Is it smarter to get a tax refund for 2023 or more money throughout the year? Tax experts weigh in

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Tax Day has come and gone. Take a second to breathe a sigh of relief. But don't pack up your calculator and green plastic visor just yet. Now is the perfect time to make sure you have everything in order for your 2023 taxes.

Namely, you'd be wise to assess your withholding, tax experts say.

Chances are it's been a while. Nearly half — 45% — of American taxpayers have no idea the last time they updated the portion of their pay their employer sets aside for tax purposes, according to a 2020 survey from the American Institute of Certified Public Accountants. To adjust your withholding, you'll have to file a new W-4 form with your company.

This is the moment to consider it, because you have the results of your last withholding choice fresh in your mind. If you instructed your employer to withhold too much throughout 2022, you got a tax refund; too little and you owed a bill.

"Mathematically, you want to break exactly even," says Ed Slott, a certified public account and founder of IRAHelp.com. "But that's hard to do," given that income and other taxable events can be unpredictable.

Still, if your pay doesn't change much from year to year, you can have a pretty good idea of what you'll owe next time based on what you paid this time.

You can use the IRS's withholding estimator tool to give yourself a good idea of your breakeven number. But depending on your financial habits, you may want to adjust to receive a refund or owe a bill, tax experts say. Here's why.

The case against a tax refund: You've given Uncle Sam an 'interest-free loan'

Underpaying your taxes is no fun when it's an accident. Owing a surprise bill at tax time can put a serious dent in your finances in the form of interest payments and penalties. If that was the case for tax year 2022, consider asking your employer to withhold more from each check this year.

Some taxpayers actually prefer paying the balance of what they owe when they file. "Why do people give interest-free loans to the government?" says Stan Veliotis, a professor of accounting and taxation at the Fordham University Gabelli School of Business.

It's not an unfair characterization of a refund. Essentially, the government hangs on to the amount of money you overpay by and returns it to you when you file. Unless your refund hasn't been issued 45 days after the filing deadline, the IRS doesn't pay interest.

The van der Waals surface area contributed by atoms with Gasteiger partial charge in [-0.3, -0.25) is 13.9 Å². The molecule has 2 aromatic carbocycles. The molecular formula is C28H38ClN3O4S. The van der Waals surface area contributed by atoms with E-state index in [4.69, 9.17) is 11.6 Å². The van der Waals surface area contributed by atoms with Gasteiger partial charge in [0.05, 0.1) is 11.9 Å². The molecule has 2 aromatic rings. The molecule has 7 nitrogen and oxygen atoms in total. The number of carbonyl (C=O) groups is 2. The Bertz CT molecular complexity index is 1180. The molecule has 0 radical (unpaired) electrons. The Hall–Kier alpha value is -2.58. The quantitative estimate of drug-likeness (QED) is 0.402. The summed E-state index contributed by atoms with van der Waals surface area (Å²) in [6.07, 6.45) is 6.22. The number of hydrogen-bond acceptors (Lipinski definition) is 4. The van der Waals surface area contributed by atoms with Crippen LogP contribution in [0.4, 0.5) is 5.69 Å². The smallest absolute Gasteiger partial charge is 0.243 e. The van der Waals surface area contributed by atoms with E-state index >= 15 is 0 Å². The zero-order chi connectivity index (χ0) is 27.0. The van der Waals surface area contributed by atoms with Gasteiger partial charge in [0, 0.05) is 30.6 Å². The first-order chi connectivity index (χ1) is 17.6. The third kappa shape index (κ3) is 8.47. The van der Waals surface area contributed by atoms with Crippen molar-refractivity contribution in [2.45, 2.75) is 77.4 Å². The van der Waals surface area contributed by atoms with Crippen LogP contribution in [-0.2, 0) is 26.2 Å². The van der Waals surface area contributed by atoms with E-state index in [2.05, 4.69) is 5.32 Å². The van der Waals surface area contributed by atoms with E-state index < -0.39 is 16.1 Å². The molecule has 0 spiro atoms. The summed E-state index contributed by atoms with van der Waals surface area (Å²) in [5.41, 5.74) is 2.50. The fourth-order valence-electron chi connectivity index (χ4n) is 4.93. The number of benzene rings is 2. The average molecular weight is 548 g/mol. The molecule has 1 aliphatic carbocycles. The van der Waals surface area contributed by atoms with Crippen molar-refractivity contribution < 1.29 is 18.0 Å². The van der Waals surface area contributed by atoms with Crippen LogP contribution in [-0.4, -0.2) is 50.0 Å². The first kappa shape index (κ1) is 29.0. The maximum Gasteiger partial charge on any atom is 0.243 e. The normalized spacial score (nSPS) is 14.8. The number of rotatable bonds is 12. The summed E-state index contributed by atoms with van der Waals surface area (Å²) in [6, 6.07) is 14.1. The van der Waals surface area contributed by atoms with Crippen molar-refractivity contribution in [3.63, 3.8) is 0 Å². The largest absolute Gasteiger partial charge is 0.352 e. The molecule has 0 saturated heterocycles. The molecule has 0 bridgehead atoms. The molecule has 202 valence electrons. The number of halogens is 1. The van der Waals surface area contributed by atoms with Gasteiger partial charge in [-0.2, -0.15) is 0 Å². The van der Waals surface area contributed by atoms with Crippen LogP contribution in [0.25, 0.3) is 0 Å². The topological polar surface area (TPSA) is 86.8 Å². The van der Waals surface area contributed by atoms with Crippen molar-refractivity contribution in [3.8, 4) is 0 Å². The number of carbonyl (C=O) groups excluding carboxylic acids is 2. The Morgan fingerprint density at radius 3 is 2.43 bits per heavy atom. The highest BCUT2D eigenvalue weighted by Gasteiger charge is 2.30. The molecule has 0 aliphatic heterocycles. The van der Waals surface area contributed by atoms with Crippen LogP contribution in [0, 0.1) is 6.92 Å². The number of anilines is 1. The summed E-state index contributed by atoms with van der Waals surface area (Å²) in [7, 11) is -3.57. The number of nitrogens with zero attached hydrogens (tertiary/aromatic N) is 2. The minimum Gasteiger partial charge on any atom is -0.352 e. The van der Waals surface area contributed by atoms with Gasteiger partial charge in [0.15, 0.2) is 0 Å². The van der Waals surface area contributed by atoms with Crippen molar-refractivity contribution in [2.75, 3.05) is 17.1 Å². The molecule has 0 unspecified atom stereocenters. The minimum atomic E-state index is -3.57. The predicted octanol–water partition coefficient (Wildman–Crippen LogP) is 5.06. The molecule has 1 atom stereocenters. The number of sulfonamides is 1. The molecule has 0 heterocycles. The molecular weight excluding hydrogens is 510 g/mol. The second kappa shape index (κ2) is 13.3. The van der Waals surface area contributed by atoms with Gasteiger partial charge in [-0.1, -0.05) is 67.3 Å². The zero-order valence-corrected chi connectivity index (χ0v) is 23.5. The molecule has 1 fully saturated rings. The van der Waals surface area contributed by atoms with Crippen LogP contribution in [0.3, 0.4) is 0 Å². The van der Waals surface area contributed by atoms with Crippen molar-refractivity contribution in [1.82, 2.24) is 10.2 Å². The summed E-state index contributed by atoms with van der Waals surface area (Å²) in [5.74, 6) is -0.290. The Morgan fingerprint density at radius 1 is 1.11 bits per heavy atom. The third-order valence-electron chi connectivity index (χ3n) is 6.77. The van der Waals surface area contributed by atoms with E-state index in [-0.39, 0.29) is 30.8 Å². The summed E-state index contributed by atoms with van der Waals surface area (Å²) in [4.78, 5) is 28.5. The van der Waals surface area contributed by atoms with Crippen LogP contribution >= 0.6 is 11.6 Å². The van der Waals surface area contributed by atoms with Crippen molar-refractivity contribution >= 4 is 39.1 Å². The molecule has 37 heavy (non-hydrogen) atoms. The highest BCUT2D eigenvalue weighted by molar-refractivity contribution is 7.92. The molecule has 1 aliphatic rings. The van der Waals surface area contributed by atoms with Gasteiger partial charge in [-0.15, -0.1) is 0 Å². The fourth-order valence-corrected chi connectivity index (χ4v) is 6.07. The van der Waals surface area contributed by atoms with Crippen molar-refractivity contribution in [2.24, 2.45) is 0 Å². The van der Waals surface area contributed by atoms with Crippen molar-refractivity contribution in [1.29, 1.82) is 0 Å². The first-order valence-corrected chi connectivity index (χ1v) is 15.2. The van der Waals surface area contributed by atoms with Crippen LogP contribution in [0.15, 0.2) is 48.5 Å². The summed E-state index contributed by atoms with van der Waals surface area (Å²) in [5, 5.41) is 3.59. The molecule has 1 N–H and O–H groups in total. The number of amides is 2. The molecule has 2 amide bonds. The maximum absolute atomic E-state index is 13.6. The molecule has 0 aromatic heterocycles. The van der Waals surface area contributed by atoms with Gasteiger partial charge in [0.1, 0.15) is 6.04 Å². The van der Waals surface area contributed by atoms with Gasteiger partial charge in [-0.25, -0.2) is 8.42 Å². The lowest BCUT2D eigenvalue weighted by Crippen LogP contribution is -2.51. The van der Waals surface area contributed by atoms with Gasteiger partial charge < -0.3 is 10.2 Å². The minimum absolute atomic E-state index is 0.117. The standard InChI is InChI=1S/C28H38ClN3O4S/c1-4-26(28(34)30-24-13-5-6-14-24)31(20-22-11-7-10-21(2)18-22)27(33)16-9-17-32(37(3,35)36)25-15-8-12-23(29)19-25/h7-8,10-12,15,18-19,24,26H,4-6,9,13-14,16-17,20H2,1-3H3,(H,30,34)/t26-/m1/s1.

Had that money been in your paycheck, you could have put it in an interest-bearing bank account throughout the year, points out Veliotis. "I love to owe. It means I have money in the bank, and maybe I can squeeze out a couple hundred bucks from it," he says. "The goal is to owe, but not so much that you have a penalty."

The case for a refund: You can 'do something worthwhile with' the cash

Plenty of Americans prefer to get a refund, and it's not hard to see why. So far this tax filing season, the average refund issued to taxpayers totaled $2,878, according to the most recent IRS data.

"That's more than a paycheck for many Americans," says Lisa Violet, a CPA and prosperity advocate at Varo Bank. "It's not inconsequential."

Advocates for keeping your refund close to zero argue that you'd be better served having more money in your paycheck throughout the year. If you're constantly strapped for cash, yet received a huge refund this year, it may make sense to direct your employer to withhold less of your check.

With costs going up and personal savings rates on the decline, it might not be such a bad idea to take your refund in a lump sum, says Violet. "If you have that extra money in hand with every paycheck, you may find it just disappears. Having that extra money needs to be matched with extra discipline."

That could mean taking that extra $50 per check and putting it toward goals such as building an emergency fund, paying down debt and investing for long-term goals. If that doesn't sound like you, you could be fine getting the refund.

"It's OK to be paying the IRS too much during the year so that when you get that lump sum, you can do something worthwhile with it all at once," says Violet.  

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